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Facebook Files a Lawsuit Against OnlineNIC for Domain Name Fraud

Facebook is back in court, but as a victim this time. Facebook has filed a lawsuit against domain name registrar OnlineNIC for registering domain names or web addresses that pretended to be affiliated with the social networking giant.

“By mentioning our apps and services in the domain names, OnlineNIC and ID Shield intended to make them appear legitimate and confuse people. This activity is known as cybersquatting and OnlineNIC has a history of this behavior,” Facebook said in a statement on Thursday.

The company has filed a lawsuit in California against the state-based OnlineNIC and its proxy service ID Shield. As domain names like and are designed to mislead and confuse the users who believe they’re interacting with Facebook.

“We don’t want people to be deceived, so we track and take action against suspicious and misleading domains, including those registered using privacy/proxy services that allow owners to hide their identity,” said Facebook.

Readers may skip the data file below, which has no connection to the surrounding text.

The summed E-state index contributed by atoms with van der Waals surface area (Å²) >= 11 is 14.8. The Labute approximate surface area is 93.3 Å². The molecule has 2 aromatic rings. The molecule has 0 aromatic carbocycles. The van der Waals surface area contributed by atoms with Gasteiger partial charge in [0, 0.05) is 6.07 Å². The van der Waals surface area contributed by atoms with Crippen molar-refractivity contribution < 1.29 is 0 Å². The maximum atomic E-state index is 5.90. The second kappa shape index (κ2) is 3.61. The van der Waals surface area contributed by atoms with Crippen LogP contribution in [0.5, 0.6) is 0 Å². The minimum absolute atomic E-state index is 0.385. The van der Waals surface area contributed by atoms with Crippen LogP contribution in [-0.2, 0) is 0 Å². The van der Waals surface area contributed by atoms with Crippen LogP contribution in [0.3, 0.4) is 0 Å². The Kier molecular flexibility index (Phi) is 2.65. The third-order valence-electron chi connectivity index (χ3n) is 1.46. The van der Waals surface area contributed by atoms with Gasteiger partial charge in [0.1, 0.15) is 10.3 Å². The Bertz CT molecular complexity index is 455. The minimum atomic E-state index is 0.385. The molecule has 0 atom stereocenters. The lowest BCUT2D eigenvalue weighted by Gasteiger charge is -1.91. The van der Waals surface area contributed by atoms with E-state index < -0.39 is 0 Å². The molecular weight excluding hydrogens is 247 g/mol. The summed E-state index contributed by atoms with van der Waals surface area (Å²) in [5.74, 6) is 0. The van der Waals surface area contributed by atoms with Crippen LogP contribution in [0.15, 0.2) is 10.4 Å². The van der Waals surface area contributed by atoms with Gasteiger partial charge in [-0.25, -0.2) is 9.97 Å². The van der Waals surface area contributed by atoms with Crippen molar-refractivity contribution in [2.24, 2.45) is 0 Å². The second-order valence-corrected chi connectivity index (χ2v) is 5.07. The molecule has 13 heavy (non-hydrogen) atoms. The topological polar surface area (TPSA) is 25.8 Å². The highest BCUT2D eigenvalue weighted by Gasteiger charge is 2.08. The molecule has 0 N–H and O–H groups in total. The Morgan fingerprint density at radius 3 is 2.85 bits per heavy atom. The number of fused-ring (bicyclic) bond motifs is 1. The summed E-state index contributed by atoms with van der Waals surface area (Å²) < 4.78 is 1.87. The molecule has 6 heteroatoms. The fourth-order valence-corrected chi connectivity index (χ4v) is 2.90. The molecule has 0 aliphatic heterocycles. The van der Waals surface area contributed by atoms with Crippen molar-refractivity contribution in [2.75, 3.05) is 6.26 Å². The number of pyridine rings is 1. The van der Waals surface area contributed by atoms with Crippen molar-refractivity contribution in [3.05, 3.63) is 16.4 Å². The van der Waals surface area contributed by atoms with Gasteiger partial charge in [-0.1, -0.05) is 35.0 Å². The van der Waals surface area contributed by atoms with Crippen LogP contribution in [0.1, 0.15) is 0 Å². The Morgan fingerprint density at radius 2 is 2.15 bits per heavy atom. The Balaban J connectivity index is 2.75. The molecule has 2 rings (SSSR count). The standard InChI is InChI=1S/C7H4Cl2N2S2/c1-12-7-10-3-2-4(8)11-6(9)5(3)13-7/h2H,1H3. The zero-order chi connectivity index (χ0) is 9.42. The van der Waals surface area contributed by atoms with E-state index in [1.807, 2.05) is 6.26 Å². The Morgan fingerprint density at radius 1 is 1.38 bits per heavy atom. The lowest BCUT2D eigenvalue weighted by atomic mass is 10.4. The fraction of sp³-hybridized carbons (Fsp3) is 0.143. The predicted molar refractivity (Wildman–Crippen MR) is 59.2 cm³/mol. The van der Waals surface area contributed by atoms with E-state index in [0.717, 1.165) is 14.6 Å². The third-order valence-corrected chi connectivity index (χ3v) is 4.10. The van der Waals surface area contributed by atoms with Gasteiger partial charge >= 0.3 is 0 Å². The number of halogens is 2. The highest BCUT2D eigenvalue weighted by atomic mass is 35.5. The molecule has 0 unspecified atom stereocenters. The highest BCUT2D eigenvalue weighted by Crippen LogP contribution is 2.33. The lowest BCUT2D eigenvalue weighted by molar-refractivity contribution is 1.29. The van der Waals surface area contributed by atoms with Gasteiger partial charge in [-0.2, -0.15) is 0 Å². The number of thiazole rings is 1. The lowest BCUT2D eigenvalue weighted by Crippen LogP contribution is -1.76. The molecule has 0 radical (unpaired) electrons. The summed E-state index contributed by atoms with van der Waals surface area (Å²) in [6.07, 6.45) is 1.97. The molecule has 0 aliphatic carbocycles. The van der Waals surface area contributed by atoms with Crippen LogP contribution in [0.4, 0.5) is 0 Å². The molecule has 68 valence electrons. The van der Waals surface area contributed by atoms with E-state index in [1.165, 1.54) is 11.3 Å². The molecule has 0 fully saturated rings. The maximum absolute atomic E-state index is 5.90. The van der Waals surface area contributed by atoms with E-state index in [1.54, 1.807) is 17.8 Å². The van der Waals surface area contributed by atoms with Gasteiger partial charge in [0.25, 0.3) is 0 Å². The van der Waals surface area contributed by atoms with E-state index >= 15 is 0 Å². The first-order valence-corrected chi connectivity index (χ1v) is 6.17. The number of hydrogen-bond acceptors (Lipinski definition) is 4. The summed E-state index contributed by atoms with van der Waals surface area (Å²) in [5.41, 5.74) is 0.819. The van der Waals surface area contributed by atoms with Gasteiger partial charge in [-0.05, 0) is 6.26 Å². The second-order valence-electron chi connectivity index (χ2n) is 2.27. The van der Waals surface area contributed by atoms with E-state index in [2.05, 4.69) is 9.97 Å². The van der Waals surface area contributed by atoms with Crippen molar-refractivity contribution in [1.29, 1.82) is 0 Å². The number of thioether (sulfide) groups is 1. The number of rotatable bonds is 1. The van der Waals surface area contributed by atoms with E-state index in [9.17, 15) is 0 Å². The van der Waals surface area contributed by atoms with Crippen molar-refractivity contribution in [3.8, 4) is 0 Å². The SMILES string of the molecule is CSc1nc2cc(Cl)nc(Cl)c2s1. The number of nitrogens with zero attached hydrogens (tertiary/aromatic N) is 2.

There are tens of millions of domain names on the web that have been registered using these privacy/proxy services.

“We proactively report instances of abuse to domain name registrars and privacy/proxy services and often collaborate with them to take down these malicious domains,” it added.

In many instances, however, domain name registrars and privacy/proxy services will not investigate or respond to abuse reports, which enables bad actors and delays efforts to fight fraud and abuse.

“This was the case with OnlineNIC and ID Shield,” said Facebook.

The lawsuit also references some 20 other domain names that are similar to Facebook and Instagram.

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